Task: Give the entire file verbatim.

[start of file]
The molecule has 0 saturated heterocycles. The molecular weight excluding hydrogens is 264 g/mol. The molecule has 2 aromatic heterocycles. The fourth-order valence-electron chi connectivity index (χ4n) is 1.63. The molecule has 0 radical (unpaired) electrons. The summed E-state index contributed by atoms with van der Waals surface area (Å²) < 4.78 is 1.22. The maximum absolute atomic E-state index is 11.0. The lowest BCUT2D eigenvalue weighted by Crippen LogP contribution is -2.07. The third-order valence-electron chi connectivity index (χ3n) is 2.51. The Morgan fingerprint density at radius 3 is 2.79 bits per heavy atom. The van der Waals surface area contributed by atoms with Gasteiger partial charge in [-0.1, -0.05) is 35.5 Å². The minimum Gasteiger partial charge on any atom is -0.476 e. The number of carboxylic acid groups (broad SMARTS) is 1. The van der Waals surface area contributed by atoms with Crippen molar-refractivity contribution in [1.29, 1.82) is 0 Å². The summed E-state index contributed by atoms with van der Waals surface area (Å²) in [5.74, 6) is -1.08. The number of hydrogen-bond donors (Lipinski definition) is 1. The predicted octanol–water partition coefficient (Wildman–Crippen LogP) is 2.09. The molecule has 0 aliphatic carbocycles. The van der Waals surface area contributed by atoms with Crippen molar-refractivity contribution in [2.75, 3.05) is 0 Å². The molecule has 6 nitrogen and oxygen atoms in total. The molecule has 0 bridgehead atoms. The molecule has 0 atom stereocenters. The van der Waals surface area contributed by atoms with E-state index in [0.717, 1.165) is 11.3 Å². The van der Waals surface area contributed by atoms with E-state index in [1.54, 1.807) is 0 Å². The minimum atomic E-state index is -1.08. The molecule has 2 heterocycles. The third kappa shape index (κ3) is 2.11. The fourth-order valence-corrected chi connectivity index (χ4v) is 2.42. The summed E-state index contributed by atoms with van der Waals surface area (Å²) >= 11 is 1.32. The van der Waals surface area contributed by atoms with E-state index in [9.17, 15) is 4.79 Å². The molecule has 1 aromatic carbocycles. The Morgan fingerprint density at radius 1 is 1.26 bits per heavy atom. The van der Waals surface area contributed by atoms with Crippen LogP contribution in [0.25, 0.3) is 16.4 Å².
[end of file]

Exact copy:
The molecule has 0 saturated heterocycles. The molecular weight excluding hydrogens is 264 g/mol. The molecule has 2 aromatic heterocycles. The fourth-order valence-electron chi connectivity index (χ4n) is 1.63. The molecule has 0 radical (unpaired) electrons. The summed E-state index contributed by atoms with van der Waals surface area (Å²) < 4.78 is 1.22. The maximum absolute atomic E-state index is 11.0. The lowest BCUT2D eigenvalue weighted by Crippen LogP contribution is -2.07. The third-order valence-electron chi connectivity index (χ3n) is 2.51. The Morgan fingerprint density at radius 3 is 2.79 bits per heavy atom. The van der Waals surface area contributed by atoms with Gasteiger partial charge in [-0.1, -0.05) is 35.5 Å². The minimum Gasteiger partial charge on any atom is -0.476 e. The number of carboxylic acid groups (broad SMARTS) is 1. The van der Waals surface area contributed by atoms with Crippen molar-refractivity contribution in [1.29, 1.82) is 0 Å². The summed E-state index contributed by atoms with van der Waals surface area (Å²) in [5.74, 6) is -1.08. The number of hydrogen-bond donors (Lipinski definition) is 1. The predicted octanol–water partition coefficient (Wildman–Crippen LogP) is 2.09. The molecule has 0 aliphatic carbocycles. The van der Waals surface area contributed by atoms with Crippen molar-refractivity contribution in [2.75, 3.05) is 0 Å². The molecule has 6 nitrogen and oxygen atoms in total. The molecule has 0 bridgehead atoms. The molecule has 0 atom stereocenters. The van der Waals surface area contributed by atoms with E-state index in [0.717, 1.165) is 11.3 Å². The van der Waals surface area contributed by atoms with E-state index in [1.54, 1.807) is 0 Å². The minimum atomic E-state index is -1.08. The molecule has 2 heterocycles. The third kappa shape index (κ3) is 2.11. The fourth-order valence-corrected chi connectivity index (χ4v) is 2.42. The summed E-state index contributed by atoms with van der Waals surface area (Å²) >= 11 is 1.32. The van der Waals surface area contributed by atoms with E-state index in [9.17, 15) is 4.79 Å². The molecule has 1 aromatic carbocycles. The Morgan fingerprint density at radius 1 is 1.26 bits per heavy atom. The van der Waals surface area contributed by atoms with Crippen LogP contribution in [0.25, 0.3) is 16.4 Å².